Long ago, when Handshake 302 was in Baishizhou and Baishizhou was the city’s most icon urban village, we ran a residency program. The first iteration of the residency was “Village Hack.” Several years ago, I reflected on the program and what it taught us about how Shenzheners were formed (paper can be downloaded, below).
The past two years have remade urban villages in ways that we do not yet clearly see. Our eviction from Baishizhou, the fact that we left Xiasha in 2020 during the first Covid-19 outbreak and the city’s new normal of graduated management–all have contributed to ongoing reorganization of the city, its definitions of formality and informality, and the ways in which the poor and new residents are simultaneously integrated into and excluded from the city.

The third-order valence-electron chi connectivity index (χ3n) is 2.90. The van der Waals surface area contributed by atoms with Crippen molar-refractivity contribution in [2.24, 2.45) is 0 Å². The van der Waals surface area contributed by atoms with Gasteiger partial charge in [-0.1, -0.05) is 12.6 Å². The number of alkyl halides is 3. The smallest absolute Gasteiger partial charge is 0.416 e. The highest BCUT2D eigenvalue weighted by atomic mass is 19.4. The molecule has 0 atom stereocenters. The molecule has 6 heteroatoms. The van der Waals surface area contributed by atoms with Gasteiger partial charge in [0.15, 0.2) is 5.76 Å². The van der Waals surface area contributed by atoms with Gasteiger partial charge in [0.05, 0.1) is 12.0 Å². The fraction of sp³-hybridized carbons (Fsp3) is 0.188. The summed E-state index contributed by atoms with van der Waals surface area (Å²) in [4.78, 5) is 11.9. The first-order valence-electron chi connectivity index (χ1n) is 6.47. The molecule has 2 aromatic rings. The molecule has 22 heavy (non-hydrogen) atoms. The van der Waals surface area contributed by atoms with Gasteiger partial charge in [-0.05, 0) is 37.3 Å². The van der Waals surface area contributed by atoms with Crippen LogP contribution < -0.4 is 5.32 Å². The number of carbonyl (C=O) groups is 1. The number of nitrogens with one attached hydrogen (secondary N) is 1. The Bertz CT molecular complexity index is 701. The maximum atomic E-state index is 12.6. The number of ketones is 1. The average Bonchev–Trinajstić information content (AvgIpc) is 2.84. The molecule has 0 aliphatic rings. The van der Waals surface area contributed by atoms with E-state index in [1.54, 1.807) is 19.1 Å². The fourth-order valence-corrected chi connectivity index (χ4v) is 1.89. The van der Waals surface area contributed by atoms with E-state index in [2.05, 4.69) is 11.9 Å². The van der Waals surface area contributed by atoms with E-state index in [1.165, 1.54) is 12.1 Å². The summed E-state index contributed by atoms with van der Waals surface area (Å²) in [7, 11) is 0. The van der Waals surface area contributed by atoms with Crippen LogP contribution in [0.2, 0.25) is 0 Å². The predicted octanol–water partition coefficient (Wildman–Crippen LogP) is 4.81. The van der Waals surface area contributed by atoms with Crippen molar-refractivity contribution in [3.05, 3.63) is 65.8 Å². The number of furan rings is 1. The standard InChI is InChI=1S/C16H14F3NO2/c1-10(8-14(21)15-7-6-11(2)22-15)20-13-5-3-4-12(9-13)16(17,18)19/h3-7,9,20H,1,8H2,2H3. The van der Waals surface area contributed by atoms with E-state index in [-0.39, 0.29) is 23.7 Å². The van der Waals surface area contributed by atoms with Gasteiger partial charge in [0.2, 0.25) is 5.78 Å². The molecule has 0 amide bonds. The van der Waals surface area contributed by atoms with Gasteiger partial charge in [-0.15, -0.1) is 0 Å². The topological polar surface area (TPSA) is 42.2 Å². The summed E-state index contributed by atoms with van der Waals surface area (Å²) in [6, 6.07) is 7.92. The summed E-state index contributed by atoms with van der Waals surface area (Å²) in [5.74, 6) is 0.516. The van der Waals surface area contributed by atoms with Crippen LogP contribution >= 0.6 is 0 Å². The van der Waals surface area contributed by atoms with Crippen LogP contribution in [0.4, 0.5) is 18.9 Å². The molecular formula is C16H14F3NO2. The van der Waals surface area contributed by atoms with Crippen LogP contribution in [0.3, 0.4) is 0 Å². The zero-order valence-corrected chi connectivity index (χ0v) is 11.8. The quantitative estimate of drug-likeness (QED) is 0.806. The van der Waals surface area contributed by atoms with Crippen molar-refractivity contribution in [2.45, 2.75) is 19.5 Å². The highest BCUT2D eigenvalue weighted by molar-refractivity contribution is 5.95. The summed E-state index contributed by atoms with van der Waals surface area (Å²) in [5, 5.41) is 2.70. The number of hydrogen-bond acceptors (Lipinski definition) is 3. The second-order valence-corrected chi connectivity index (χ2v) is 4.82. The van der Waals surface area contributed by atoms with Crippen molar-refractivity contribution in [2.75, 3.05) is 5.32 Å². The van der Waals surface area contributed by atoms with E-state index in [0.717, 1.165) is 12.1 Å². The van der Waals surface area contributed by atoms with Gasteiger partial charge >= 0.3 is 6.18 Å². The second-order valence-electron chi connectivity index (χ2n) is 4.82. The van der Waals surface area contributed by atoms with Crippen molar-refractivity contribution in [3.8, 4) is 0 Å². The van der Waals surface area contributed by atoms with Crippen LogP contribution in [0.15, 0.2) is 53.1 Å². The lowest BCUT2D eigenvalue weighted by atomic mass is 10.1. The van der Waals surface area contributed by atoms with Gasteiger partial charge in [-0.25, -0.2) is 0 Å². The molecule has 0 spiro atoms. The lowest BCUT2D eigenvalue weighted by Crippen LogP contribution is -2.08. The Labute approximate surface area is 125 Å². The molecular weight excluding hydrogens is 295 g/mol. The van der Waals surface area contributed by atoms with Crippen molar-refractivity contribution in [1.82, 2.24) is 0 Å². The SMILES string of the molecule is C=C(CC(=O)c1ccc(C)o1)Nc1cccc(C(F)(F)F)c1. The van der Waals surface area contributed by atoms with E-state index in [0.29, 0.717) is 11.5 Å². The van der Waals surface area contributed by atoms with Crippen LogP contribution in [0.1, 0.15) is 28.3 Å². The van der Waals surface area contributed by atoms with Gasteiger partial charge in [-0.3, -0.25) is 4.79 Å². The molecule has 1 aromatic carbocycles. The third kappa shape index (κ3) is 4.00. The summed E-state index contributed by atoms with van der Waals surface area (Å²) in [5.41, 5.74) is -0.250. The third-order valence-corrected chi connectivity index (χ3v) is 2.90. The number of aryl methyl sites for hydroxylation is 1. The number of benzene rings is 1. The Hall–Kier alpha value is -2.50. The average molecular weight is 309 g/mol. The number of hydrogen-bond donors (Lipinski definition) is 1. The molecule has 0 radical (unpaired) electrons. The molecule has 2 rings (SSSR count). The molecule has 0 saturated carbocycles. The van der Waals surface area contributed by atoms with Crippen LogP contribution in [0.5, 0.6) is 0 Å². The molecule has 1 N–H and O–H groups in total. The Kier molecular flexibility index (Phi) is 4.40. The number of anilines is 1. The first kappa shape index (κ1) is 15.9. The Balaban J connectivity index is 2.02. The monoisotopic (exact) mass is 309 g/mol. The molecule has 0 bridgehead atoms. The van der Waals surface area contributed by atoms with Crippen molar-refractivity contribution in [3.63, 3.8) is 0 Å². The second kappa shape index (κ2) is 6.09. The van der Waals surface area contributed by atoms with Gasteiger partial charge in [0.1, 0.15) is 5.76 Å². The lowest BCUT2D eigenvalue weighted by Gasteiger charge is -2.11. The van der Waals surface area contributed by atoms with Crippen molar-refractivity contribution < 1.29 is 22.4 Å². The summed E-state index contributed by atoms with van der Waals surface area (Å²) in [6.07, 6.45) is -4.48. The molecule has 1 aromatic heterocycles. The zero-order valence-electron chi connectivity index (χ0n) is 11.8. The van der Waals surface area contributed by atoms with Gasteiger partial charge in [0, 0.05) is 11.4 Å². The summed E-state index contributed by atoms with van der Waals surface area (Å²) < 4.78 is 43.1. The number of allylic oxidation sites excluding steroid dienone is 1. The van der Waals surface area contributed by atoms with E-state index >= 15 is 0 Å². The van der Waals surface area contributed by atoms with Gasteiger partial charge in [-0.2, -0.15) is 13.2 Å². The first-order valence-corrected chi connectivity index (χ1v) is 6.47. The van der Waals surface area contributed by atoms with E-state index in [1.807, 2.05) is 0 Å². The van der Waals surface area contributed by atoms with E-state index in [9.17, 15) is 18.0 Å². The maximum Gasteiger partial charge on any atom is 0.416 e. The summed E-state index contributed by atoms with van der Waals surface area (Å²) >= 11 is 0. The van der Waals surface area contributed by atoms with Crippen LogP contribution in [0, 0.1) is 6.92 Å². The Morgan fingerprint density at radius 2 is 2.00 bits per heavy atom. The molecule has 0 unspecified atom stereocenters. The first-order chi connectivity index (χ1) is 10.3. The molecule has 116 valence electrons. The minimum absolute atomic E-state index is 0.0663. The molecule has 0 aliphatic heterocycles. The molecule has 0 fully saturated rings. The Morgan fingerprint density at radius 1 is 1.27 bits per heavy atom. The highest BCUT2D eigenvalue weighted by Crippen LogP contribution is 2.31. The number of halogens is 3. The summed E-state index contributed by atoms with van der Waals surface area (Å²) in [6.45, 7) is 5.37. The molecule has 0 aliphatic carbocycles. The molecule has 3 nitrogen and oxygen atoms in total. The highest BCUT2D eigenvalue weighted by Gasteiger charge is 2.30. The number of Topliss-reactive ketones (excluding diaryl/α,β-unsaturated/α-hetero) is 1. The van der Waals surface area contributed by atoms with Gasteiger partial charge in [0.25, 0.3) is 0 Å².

The first draft of the paper, “The Handshake 302 Village Hack Residency” was written circa 2015-16, and only published in 2019. Long-ago thoughts in an already outdated account of Baishizhou. But perhaps that’s important, the essay (like bloggy efforts to document something about the city in real time) is testimony of a sort: once upon a time, the city lived otherwise.